- The Washington Times - Monday, July 28, 2003

Republicans have picked Henry Saad — President Bush’s judicial nominee from Michigan who is of Arab descent — as the face of their next high-profile nominations battle.

If Democrats continue to block the nomination, Republicans aim to capitalize on it during the next presidential election with the large Arab community in Michigan, a state viewed as crucial to Mr. Bush’s re-election.

“He will be the first Arab-American on the federal bench,” said Manuel Miranda, who handles judicial nominations for Senate Majority Leader Bill Frist, Tennessee Republican. “If Democrats want to filibuster Henry Saad, that’s their business. And then it will become our business.”

Judge Saad, a Michigan appellate judge, is nominated to the 6th U.S. Circuit Court of Appeals, but his nomination has been blocked by Michigan’s two Democratic senators. Carl Levin and Debbie Stabenow.

Mr. Levin and Mrs. Stabenow have not stated the particular reasons for their opposition to Mr. Saad or any of the other three Michigan nominees they are now blocking. Rather, they say, they are retaliating against Republicans for the similarly poor treatment of President Bill Clinton’s judicial nominees from Michigan.

“The efforts of our Republican colleagues to make a partisan political issue out of the situation surrounding Michigan vacancies on the 6th Circuit Court of Appeals is regrettable,” Mr. Levin and Mrs. Stabenow said in a joint statement. “We have proposed a process that could lead to bipartisan compromise to fill the Michigan vacancies on the 6th Circuit and repeat that we are willing to work with our Michigan Republican colleagues to resolve this issue.”

That compromise entails confirming two of Mr. Clinton’s Michigan nominees to the federal bench who are particularly supported by Mr. Levin.

Despite the opposition from Mr. Levin and Mrs. Stabenow — traditionally, opposition from the home state senators is enough to stall a nominee indefinitely — Republicans are proceeding with a hearing Wednesday for Judge Saad before the Senate Judiciary Committee.

If the Democratic blockade continues, Republicans plan to employ the same strategy they used with Miguel Estrada, Mr. Bush’s nominee to the D.C. Circuit Court of Appeals who is Hispanic. With mixed success, Republicans are using Mr. Estrada’s stymied nomination as a battle cry among Hispanics, the fastest growing minority group in America.

“Just because Mr. Saad thinks a little differently than [Democrats] do, he’s no longer welcome in their tent,” said Rep. Mike Rogers, Michigan Republican. “If that’s their vision of inclusion in America, then I don’t want any part of it. Shame on them.”

Sen. Richard J. Durbin, Illinois Democrat and member of the Judiciary panel, defends his Democratic colleagues, saying their opposition at this point has nothing to do with Judge Saad or any of the other Michigan Bush nominees.

“They’re just looking for fair treatment,” Mr. Durbin said.

He also derided attempts by Republicans to use the Judge Saad issue to garner support with Americans of Arab descent.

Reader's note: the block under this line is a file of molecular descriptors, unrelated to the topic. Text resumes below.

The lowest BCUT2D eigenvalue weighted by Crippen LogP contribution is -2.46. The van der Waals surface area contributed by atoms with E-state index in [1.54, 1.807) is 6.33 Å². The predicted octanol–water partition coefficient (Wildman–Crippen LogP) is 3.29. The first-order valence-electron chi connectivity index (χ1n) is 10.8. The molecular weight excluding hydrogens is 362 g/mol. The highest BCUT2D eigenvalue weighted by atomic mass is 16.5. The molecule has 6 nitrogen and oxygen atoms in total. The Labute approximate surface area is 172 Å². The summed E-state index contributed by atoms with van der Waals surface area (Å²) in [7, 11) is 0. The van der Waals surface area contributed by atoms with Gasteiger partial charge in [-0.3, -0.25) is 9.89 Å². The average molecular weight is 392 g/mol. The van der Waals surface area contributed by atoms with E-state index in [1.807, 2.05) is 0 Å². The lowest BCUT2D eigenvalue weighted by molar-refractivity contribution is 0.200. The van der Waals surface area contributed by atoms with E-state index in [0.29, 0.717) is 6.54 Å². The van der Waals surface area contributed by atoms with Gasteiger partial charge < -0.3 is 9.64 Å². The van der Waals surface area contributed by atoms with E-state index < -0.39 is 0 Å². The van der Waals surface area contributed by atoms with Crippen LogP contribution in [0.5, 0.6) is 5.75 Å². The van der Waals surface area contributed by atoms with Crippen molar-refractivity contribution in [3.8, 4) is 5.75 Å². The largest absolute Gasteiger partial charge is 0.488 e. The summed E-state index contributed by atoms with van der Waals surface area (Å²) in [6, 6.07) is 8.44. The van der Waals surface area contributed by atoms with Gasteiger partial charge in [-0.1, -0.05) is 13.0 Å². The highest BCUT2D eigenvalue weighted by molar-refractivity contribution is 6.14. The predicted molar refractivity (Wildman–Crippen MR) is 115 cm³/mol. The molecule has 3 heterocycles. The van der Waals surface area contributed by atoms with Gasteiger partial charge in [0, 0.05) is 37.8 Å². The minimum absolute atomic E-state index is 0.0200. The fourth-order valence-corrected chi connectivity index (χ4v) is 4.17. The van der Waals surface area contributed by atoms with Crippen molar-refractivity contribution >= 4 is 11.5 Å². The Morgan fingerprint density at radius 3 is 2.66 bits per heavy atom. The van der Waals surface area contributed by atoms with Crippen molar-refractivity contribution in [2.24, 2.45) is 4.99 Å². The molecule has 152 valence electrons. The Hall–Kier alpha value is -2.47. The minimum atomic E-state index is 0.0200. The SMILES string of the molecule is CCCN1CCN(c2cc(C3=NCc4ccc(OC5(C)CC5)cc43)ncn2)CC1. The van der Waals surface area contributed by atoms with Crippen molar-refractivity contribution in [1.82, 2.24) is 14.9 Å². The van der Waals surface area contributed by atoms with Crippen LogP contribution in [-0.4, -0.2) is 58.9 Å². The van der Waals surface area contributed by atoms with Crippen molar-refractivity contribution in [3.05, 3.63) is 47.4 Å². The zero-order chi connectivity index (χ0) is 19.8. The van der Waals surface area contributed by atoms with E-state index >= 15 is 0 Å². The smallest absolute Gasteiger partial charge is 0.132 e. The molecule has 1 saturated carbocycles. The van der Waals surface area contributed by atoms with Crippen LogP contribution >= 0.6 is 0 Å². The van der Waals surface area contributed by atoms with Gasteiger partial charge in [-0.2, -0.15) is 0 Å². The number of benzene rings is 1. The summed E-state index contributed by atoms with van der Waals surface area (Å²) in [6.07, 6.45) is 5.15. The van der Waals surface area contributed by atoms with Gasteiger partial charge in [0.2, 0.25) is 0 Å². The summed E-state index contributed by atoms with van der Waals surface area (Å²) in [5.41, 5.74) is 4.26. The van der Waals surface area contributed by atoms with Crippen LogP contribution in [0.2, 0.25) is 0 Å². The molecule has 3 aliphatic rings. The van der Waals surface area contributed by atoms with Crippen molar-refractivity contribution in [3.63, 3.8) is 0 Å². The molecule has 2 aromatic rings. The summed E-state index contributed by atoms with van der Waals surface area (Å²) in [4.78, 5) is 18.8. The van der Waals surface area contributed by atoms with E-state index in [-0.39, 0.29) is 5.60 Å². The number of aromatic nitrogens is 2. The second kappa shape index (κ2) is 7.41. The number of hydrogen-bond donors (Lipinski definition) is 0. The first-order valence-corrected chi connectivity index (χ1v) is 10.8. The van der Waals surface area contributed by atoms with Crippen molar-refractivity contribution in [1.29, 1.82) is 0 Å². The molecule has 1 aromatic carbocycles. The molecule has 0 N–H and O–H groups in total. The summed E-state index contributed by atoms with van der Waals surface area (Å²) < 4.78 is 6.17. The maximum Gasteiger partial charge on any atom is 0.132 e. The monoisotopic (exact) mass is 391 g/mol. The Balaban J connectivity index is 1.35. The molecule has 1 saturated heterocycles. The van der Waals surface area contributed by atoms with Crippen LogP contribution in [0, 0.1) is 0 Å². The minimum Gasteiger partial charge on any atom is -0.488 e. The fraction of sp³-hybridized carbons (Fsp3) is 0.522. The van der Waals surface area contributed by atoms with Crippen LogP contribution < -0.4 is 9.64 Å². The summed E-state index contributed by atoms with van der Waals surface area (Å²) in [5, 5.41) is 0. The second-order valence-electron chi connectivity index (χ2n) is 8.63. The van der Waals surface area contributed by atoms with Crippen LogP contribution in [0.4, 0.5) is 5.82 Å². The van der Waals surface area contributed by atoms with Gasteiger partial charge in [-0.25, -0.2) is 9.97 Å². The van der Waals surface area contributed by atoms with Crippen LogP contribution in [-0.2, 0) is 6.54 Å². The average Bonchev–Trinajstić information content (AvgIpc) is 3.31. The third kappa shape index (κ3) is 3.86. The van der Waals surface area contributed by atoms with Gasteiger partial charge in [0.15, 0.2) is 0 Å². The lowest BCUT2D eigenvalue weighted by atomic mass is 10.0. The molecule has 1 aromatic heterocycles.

“They’re just trying to fire up any groups they want to vote Republican,” he said. “It’s become a laughing matter on the Democratic side.”

All this is playing out in one of the states targeted by Mr. Bush as being crucial to his re-election.

Last week marked his 10th visit to Michigan, home to the highest concentration of people with Arab roots outside the Middle East. And as usual, Mr. Bush visited Dearborn, the Detroit suburb that’s the heart of the state’s Arab community.

Of the 400,000 Arab-descendant Americans in Michigan, 150,000 are active voters, according to Nasser Beydoun, executive director of the American Arab Chamber of Commerce.

Those voters could prove crucial in a state where a poll recently published in the Detroit News found Mr. Bush’s economic approval rating teetering at 47 percent.

Mr. Bush wants to reverse a trend of Republican presidential candidates doing poorly in the nation’s eighth-largest state.

No Republican nominee has won the state in 15 years. Mr. Bush lost the state in 2000 by five percentage points.

Mike Cox, Michigan’s Republican attorney general, said Judge Saad is widely admired in the state, in which supporters include union bosses and politicians on both sides of the aisle.

“His is a real Horatio Alger story,” Mr. Cox said.

Born in the United States to parents of Lebanese descent, Judge Saad is the first person in his family to attend college. His father was a welder at a Chrysler plant.

Judge Saad, 55, has had a successful career as a lawyer and has been a state judge since 1994. He was first nominated to the federal bench by Mr. Bush’s father a decade ago, but was blocked by Senate Democrats.

However, turning Judge Saad into a political issue in the Arab community does not guarantee that they will turn out for Mr. Bush in 2004, Mr. Beydoun said.

While many approve of Mr. Bush’s policies in the Middle East, he said, a growing number are concerned that the war on terrorism is trampling civil liberties here at home, especially for Americans of Arab descent.

“It’s a sour note,” Mr. Beydoun said. “The foreign policy issues in the Middle East are a point of interest, but the civil liberties issues at home are a major concern.

“We’re proud of [Judge Saads] achievements,” he added. “But I don’t think anyone will fall on his sword for him. The issues are bigger than Judge Saad.”

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